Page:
“Those who want to save their lives will lose them. But those who lose their lives for me will find them.” – Jesus, Matthew 16:25

by Shane Tucker / Soul Friend (Spiritual Director) / www.ArtistSoulFriend.com

Thank you, Shane.

My Top 5 Reasons/signs you may be burned out on church

1. You find yourself thinking up illnesses that would suffice for excuses for staying home. Sometimes you even invent names like Snufflititus or Schnozatigo: The serious redness and inflammation of the area beneath the nose from too much tissue rubbing. Rx Coffee, remote control, rest, snacks, and tissues with lotion built-in.

2. You suddenly realize how cool, smart, and savvy the early Sunday morning tv shows are, and feel like you might be getting a raw deal but missing them.

3. You feel deeply offended that your church doesn’t care too much that the coffee offered tastes something like armpit, and you start to identify this characteristic with an inherent spiritual problem of your congregation. (perhaps the misusing of the gift of hospitality) 

4. You start to pick apart the pastor’s sermon with a graph, and two columns of hatch marks on your church bulletin, adding up the times he is substituting a self-aggrandizing story instead of using a true parable to teach a point.

5. You find getting tapped for nursery duty a welcomed relief, because you won’t really have to talk to anybody, watch a worship performance you won’t enjoy, or try to not yawn an ungodly amount of times as you try to get through a sermon the pastor must have downloaded from somewhere late Saturday night.

Okay, this was a purposefully whacky list. If you can relate to any of these internal excuses, signs, or avoidance qualities, in some sort of way, then maybe the experience of attending church has grown stale.

It’s normal to have spiritual slumps. It can’t be wise to think of walking with God as a continual emotional high, and when it’s not experienced as such, something is horribly wrong. Like any journey, there will be hills and valleys. Faithfulness demonstrated as a choice done continually, (rather than a feeling-based action) can really see us through times like this. God is always with us, whether we “feel” him or not.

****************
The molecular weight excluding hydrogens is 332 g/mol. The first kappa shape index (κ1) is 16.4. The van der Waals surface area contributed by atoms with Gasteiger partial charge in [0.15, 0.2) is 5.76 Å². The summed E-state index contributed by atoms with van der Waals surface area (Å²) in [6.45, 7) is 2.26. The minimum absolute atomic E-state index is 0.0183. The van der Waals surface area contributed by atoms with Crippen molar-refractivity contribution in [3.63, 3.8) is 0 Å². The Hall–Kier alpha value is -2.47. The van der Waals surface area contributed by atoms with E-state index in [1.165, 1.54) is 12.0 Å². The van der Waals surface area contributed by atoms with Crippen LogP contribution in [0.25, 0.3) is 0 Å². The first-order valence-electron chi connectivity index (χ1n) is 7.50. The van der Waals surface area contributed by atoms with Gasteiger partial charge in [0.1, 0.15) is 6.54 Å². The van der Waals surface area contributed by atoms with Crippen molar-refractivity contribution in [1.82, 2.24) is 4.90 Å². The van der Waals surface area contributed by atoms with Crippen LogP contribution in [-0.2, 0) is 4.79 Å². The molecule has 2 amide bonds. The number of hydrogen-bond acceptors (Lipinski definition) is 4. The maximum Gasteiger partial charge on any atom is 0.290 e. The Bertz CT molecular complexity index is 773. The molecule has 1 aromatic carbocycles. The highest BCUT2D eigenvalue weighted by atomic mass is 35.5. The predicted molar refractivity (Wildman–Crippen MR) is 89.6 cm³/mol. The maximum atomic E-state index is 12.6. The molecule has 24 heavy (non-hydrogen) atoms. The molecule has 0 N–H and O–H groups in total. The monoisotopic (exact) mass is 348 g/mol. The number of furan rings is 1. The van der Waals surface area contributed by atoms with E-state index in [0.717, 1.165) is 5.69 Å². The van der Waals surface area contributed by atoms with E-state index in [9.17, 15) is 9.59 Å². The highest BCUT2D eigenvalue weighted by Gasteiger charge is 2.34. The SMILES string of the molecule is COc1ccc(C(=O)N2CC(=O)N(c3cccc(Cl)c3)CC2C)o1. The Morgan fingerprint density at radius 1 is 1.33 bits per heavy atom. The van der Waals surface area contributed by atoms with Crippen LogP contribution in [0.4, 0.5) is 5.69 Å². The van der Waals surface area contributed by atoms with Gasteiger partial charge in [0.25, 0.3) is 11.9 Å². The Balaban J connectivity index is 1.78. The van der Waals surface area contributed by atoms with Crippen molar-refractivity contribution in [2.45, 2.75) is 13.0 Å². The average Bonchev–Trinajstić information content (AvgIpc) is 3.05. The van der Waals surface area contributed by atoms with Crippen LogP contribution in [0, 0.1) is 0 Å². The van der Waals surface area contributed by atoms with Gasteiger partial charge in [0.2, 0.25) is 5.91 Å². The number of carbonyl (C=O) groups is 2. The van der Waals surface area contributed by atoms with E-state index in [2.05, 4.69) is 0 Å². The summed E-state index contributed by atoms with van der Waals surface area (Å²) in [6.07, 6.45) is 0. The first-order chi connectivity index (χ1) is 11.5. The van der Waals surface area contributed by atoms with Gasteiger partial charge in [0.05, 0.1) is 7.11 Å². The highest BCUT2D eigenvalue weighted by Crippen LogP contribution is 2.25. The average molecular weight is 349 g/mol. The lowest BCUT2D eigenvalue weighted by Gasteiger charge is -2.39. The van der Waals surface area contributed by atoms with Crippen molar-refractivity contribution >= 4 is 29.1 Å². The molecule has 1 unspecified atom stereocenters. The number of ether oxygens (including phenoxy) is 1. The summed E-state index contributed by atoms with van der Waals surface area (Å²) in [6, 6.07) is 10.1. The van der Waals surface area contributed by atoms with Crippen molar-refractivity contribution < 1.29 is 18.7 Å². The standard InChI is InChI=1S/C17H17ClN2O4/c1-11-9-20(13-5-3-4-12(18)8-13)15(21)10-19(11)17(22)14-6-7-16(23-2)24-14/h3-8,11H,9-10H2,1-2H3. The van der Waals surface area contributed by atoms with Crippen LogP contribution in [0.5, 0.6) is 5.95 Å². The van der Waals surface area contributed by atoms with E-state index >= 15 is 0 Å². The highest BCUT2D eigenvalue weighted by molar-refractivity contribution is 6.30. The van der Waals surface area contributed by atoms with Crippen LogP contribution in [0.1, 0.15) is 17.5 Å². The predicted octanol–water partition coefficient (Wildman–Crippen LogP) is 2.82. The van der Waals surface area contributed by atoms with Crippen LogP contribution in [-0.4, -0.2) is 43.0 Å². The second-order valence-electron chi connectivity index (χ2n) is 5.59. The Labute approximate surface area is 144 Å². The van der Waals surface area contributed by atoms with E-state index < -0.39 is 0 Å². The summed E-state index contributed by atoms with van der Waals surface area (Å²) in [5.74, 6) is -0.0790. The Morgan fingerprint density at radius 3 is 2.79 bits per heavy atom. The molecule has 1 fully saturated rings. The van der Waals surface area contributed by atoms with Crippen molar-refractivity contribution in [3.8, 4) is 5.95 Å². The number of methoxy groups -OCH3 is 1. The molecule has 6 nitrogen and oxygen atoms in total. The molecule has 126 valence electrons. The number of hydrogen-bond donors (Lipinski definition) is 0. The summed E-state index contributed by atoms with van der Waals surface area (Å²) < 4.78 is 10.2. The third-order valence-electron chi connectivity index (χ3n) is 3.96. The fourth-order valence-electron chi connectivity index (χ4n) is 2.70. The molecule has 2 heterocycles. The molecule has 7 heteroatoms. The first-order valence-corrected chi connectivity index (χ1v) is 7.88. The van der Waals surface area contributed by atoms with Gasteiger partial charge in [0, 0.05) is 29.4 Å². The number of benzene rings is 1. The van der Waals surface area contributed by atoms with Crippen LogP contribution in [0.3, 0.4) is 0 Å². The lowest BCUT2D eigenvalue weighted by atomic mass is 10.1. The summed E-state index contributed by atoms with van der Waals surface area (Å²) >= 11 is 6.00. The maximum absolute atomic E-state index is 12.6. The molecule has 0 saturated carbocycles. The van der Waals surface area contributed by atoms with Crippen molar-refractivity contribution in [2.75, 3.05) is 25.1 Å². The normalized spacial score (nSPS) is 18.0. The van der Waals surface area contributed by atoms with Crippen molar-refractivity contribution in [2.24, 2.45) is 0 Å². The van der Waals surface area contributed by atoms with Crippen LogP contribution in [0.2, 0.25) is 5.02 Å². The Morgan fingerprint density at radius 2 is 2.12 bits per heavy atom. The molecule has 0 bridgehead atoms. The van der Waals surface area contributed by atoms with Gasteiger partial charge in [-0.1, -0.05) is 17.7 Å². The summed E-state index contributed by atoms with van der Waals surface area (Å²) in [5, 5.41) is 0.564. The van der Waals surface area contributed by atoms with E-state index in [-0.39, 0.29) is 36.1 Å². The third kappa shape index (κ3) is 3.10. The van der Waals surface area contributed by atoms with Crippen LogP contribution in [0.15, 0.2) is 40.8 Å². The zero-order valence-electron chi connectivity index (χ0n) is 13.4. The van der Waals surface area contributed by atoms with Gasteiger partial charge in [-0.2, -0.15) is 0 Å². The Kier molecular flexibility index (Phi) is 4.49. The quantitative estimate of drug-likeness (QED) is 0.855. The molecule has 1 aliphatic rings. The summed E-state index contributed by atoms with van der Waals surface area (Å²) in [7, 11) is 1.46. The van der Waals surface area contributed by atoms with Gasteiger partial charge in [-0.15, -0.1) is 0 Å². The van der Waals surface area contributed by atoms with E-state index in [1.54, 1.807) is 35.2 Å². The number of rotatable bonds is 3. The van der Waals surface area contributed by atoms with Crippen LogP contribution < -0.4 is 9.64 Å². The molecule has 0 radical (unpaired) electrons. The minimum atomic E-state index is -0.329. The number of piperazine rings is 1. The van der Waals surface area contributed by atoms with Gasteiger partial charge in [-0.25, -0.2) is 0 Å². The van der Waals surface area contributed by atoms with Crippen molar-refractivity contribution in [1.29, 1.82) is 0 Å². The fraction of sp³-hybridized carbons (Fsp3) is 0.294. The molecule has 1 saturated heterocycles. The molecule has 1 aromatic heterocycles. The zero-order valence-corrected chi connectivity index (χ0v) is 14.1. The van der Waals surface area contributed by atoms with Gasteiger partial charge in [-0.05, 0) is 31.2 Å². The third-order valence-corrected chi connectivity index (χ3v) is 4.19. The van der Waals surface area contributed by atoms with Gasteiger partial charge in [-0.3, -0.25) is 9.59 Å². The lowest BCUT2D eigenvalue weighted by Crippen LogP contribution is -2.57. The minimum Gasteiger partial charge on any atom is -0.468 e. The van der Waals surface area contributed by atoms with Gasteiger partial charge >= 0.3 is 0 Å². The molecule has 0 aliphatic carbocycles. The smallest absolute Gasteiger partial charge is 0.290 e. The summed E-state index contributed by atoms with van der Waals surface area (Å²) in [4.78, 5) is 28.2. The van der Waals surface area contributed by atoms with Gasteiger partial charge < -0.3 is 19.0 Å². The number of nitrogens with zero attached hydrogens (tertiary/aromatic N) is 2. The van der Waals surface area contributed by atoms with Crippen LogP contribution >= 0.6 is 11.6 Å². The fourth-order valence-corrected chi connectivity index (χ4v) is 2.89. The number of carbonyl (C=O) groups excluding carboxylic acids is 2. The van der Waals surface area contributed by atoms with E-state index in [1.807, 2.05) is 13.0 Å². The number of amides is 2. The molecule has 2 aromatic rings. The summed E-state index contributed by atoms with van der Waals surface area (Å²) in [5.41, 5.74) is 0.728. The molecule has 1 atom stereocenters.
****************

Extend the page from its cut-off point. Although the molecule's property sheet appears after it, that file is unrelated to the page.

However, I’ll make a different point. There is also a tendency to fall into a consumer mindset, and feel like church-going is like shopping, and picking out something you like. We probably all do it, to an extent. Have you ever walked out of the service on Sunday thinking, “That wasn’t really what I was hoping for,”? Yep. Unmet expectations are common. But, it doesn’t have to wreck the whole bit of it.

Church doesn’t have to delight us every time, and soothe us. Most times it won’t feed us, not in the deep ways we crave. Those times are often found in community that can plumb to greater depths, and do the harder work, but build the stronger bonds that make genuine growth possible. (Think small groups, or spiritual directors, spiritual mentors, and discipleship situations.)

Church isn’t just some way to get recharged for your week, and be poured into. But, have you noticed how easy it is to slip into that bare minimum, and consumerist outlook of it? I have. I’ve been guilty of it way too much.

It’s not about just an experience, nor is it just meant for worshiping God with others. We worship God all the time, whether we do it poorly and unawares, or we tune in and give him our whole selves. We are his creation, our lives lived are a form of worship, like it or not.

Church-going, and the whole of the spiritual walk, are about applying the gospel to our lives in every circumstance and situation, the whole way through. God’s grace and love came down. He draws us to him. He restores. It seems we co-opt and yield to his mighty, gracious work to changing us radically, to be more like him.

Sometimes it just comes down to sucking it up. Sometimes it means you have to change, not your local church.

Have you ever been burned out on church, like I have, at one time or another? What helped you?

Leave any kinds of comments you’d like.